French Corner: What an unexpected surprise in a tiny desert town. Tres bien. Que romantique!

After months of hemming, hawing and exasperated sighing over blog names, J and I landed on “Chile Verde Chronicles.” We wanted our little sliver of the Internet to reflect who we are as a couple, food lovers, cooks, writers, editors and former Salt Lakers. We think our quest for the best chile verde best represents our food adventures.

Somehow, the pork-and-green-chile stew has become an icon in our families, and most of us can trace our love for the dish back to one Salt Lake City restaurant chain: La Frontera. Just about everyone in our family — siblings and parents alike — have their own versions of the stew, and many of us began by trying to achieve the flavor, texture and appearance of the LaFro original. The results, however, could not be more disparate. Nor could they be more delicious in their differences.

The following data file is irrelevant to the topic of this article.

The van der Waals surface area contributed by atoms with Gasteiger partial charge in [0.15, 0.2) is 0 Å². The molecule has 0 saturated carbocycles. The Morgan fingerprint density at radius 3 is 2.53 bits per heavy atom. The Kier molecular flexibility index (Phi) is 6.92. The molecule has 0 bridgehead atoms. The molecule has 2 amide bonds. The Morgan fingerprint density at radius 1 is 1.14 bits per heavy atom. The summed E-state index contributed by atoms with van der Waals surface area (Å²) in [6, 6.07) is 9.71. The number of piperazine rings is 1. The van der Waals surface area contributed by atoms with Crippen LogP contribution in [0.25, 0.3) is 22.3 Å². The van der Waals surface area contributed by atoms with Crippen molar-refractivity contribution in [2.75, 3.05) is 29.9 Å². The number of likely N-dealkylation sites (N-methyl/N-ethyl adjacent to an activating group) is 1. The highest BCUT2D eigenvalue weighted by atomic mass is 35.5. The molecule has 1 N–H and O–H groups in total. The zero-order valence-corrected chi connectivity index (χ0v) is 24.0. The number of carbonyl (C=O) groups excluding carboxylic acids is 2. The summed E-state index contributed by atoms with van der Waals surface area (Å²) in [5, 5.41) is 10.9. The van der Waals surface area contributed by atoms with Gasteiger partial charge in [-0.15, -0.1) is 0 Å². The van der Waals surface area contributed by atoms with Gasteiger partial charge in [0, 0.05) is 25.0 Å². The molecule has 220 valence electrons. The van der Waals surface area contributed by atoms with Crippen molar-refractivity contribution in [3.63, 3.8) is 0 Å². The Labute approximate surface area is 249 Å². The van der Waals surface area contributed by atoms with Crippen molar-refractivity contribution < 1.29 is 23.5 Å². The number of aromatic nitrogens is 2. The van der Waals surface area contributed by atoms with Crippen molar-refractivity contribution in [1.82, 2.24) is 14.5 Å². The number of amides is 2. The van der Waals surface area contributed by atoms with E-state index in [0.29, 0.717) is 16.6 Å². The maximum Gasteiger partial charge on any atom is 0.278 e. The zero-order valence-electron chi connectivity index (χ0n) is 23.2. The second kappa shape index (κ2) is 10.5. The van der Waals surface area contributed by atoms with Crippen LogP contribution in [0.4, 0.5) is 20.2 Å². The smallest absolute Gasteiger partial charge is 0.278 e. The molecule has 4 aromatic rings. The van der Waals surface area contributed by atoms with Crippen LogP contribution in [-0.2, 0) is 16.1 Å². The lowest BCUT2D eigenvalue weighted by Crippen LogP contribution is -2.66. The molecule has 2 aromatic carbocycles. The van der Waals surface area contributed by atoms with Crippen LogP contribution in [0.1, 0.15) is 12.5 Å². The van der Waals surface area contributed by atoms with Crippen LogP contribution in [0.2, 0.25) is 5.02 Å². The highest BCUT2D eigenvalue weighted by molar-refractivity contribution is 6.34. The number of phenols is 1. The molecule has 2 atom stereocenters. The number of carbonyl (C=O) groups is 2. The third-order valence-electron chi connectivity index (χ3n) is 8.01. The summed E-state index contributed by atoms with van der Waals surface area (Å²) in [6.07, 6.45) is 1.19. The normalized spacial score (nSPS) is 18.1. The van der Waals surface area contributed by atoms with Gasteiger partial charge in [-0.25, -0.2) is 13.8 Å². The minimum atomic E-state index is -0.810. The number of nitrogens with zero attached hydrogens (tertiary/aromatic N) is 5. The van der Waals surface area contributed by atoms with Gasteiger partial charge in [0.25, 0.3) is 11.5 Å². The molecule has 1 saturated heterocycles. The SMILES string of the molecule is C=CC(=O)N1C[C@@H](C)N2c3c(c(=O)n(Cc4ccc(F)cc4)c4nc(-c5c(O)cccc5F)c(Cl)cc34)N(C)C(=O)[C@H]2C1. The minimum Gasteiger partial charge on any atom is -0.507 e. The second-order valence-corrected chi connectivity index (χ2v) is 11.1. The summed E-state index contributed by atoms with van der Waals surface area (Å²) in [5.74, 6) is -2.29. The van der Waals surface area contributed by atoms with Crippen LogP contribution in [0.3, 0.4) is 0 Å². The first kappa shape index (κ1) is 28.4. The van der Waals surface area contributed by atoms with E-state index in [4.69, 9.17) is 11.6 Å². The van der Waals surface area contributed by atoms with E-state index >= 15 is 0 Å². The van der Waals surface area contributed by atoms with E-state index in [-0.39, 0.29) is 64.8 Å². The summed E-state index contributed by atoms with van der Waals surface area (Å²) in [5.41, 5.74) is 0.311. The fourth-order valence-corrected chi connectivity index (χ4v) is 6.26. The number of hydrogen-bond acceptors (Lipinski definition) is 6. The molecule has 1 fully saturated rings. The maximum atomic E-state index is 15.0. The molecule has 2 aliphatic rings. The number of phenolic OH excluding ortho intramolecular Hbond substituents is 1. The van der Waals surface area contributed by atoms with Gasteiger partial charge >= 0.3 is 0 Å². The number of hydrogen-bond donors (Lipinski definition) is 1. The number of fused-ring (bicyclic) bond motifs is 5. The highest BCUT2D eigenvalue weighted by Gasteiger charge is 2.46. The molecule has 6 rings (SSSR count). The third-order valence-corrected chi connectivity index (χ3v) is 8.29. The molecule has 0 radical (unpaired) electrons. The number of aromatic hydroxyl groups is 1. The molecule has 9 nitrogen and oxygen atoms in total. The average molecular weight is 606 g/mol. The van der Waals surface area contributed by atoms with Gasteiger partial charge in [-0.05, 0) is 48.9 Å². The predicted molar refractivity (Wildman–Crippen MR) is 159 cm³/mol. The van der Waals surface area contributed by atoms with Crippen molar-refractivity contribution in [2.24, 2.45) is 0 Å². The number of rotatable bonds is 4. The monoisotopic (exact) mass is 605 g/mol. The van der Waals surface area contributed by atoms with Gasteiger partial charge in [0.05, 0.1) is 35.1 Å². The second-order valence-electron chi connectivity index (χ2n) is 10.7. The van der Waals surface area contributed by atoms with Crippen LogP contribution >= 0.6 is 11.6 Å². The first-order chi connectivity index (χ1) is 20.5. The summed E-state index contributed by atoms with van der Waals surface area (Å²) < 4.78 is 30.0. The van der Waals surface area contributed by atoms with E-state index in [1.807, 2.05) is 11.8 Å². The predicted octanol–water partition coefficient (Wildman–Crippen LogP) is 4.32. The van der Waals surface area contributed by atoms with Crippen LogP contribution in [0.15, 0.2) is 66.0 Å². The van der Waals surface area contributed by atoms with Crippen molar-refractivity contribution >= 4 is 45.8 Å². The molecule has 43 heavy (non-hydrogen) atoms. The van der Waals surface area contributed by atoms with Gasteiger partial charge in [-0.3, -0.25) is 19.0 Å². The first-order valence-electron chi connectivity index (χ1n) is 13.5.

In looking for a blog name, we wanted something emblematic of our love of food and tradition, and our hunger for discovering new dishes, restaurants, cultures, techniques and recipes. We want this blog to be a place to chronicle our dinners out, home-cooked meals, happy gatherings, discoveries and travels. Of course, our posts will extend beyond the namesake dish, but like coming home after a long trip, it represents all that is welcoming, comforting and familiar.